"It is to be hoped that the language of the 'Christian science of suffering' - of which compassion, solidarity, sharing, abnegation, selflessness and self-giving are a part - becomes the universal lexicon of those who work in the field of healthcare", the Pope emphasised. "From this point of view, hospitals are to be considered as an important location for evangelisation, because where the Church 'is the bearer of the presence of God' she also becomes an 'instrument for the true humanisation of man and the world'. Only by clearly focusing medical and healthcare activities on the well-being of man at his most fragile and defenceless, of man who searches for meaning in the unfathomable mystery of pain, can we conceive of hospitals as a place in which care is a mission and not merely an occupation".
The Holy Father concluded by addressing the sick: "Your silent testimony is an effective sign and instrument of evangelisation for those who assist you and for your families, in the certainty that 'no tear, neither of those who are suffering nor of those who are close to them, is lost before God'".

 

OPENING UP TO GOD DOES NOT DETACH US FROM THE WORLD
Vatican City, (VIS) - Benedict XVI addressed a message to the participants in the Portuguese session of the Courtyard of Gentiles, which is being held in Guimaraes and Braga, Portugal, on 16 and 17 November, on the theme of "The value of life".
"Awareness of the sacredness of life … is part of the moral heritage of humankind", writes the Pope. "We are not the chance product of evolution; rather, each of us is the fruit of God's will: He loves us. … God loves every person who, therefore, is unconditionally deserving of life. 'The blood of Christ, while it reveals the grandeur of the Father's love, shows how precious man is in God's eyes, and how priceless the value of his life is'".
"However, in the modern age, man has sought to subtract himself from the creating and redeeming gaze of the Father, looking only to himself and not to divine Power. … In a building without windows, it is man who has to provide air and light; yet even in such a self-constructed world, man seeks God's 'resources', which are thereby transformed into our own products. … We must reopen the windows, look anew upon the vastness of the world, the sky and the earth, and learn to use them in the correct way. The value of life becomes evident only if God exists; therefore it would be good if non-believers could live 'as if God existed'. While they may not have 'the strength to believe', they should live on the basis of this hypothesis. … So many problems exist, but they will not be resolved unless God is placed at the centre … once more visible in the world and crucial to our lives".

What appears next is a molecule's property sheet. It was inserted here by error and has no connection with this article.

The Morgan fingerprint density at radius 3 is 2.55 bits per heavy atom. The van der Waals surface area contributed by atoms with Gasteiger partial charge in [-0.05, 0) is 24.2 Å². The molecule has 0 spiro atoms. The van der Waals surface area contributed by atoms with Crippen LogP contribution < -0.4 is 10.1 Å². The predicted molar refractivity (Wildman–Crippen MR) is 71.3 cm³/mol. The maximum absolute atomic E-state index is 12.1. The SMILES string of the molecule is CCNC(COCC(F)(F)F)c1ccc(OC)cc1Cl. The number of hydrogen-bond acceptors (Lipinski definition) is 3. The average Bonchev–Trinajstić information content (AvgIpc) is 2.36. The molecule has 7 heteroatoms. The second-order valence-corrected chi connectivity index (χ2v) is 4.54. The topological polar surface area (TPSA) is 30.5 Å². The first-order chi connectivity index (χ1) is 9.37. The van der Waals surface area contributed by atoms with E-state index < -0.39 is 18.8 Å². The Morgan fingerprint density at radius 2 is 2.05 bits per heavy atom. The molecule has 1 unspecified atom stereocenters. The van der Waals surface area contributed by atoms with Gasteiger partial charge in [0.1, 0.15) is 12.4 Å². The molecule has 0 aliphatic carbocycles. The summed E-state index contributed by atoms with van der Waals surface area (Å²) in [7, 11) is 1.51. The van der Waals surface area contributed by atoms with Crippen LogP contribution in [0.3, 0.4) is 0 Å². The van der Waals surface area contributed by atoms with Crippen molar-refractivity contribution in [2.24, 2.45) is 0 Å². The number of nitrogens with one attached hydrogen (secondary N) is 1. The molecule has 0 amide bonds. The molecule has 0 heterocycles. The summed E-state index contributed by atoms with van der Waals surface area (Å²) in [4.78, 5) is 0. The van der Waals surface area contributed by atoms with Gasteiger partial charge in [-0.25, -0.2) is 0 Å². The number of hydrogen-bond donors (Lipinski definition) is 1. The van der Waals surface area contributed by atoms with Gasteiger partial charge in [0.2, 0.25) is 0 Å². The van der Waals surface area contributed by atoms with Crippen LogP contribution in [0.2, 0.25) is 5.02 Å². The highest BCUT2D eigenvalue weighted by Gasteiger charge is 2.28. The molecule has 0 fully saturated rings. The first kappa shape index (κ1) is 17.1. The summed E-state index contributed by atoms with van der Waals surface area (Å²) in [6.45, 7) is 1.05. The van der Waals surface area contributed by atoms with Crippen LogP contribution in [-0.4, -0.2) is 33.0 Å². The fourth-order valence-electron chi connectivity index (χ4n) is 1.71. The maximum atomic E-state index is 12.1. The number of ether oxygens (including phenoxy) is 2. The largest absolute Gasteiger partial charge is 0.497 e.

"He who opens himself to God does not distance himself from the world and man, but instead finds brothers: in God, the walls that separate us are broken down, we all become brothers, each a part of the other", the Pope concludes.

 

CARDINAL DUKA TO TAKE POSSESSION OF HIS TITLE
Vatican City, 19 November 2012 (VIS) - A note released today by the Office of Liturgical Celebrations of the Supreme Pontiff announces that Cardinal Dominik Duka, archbishop of Prague, Czech Republic, will take possession of the title of Santi Marcellino e Pietro in Via Labicana 1, Rome, at 7 p.m. on Sunday 25 November.

 

AUDIENCES
Vatican City, 19 November 2012 (VIS) - The Holy Father today received in audience:
- Ten prelates of the Episcopal Conference of France on their "ad limina" visit:
- Archbishop Andre Lacrampe of Besancon.
- Bishop Claude Schockert of Belfort-Montbeliard.
- Bishop Jean-Louis Papin of Nancy.
- Bishop Vincent Jordy of Saint-Claude.
- Bishop Jean-Paul Mathieu of Saint-Die.
- Bishop Francois Maupu of Verdun.
- Archbishop Jean-Pierre Grallet O.F.M. of Strasbourg, accompanied by Auxiliary Bishop Vincent Dollman.
- Bishop Pierre Raffin O.P. of Metz.
- Fr. Daniel Ducasse, diocesan administrator of Pontoise.
- Archbishop Guido Pozzo, almoner of His Holiness.

 

OTHER PONTIFICAL ACTS
Vatican City, 19 November 2012 (VIS) - The Holy Father appointed Fr. Nil Yuriy Lushchak O.F.M., professor of philosophy in the major seminary of Uzhorod, Ukraine, as auxiliary of the eparchy of Mukachevo of the Byzantine rite (Catholics 58,000, priests 39, permanent deacons 1, religious 72), Ukraine. The bishop-elect was born in Uzhorod in 1973 and ordained a priest in 1996. He has worked in pastoral service in various parishes within the eparchy of Mukachevo.
On Saturday 17 November it was made public that the Holy Father:
- Msgr. Henryk Ciereszko of the clergy of Bialystok, Poland, as auxiliary bishop of the same archdiocese (area 5,550, population 515,400, Catholics 455,400, priests 393, religious 202). The bishop-elect was born in Hermanowka, Poland in 1955 and ordained a priest in 1981. He obtained his doctorate from the Catholic University of Lublin and is currently a teacher in the Seminary of Bialystok, a promoter of justice at the metropolitan tribunal and a member of the presbyteral council.
- Bishop Lorenzo Ghizzoni, auxiliary of Reggio Emilia-Guastalla, Italy, as archbishop of Ravenna-Cervia (area 1,185, population 223,130, Catholics 200,000, priests 118, permanent deacons 6, religious 255), Italy. He succeeds Archbishop Giuseppe Verucchi, whose resignation from the pastoral care of the same archdiocese the Holy Father accepted, upon having reached the age limit.
- Archbishop Luigi Pezzuto, apostolic nuncio to El Salvador and Belize, as apostolic nuncio to Bosnia and Herzegovina and to Montenegro.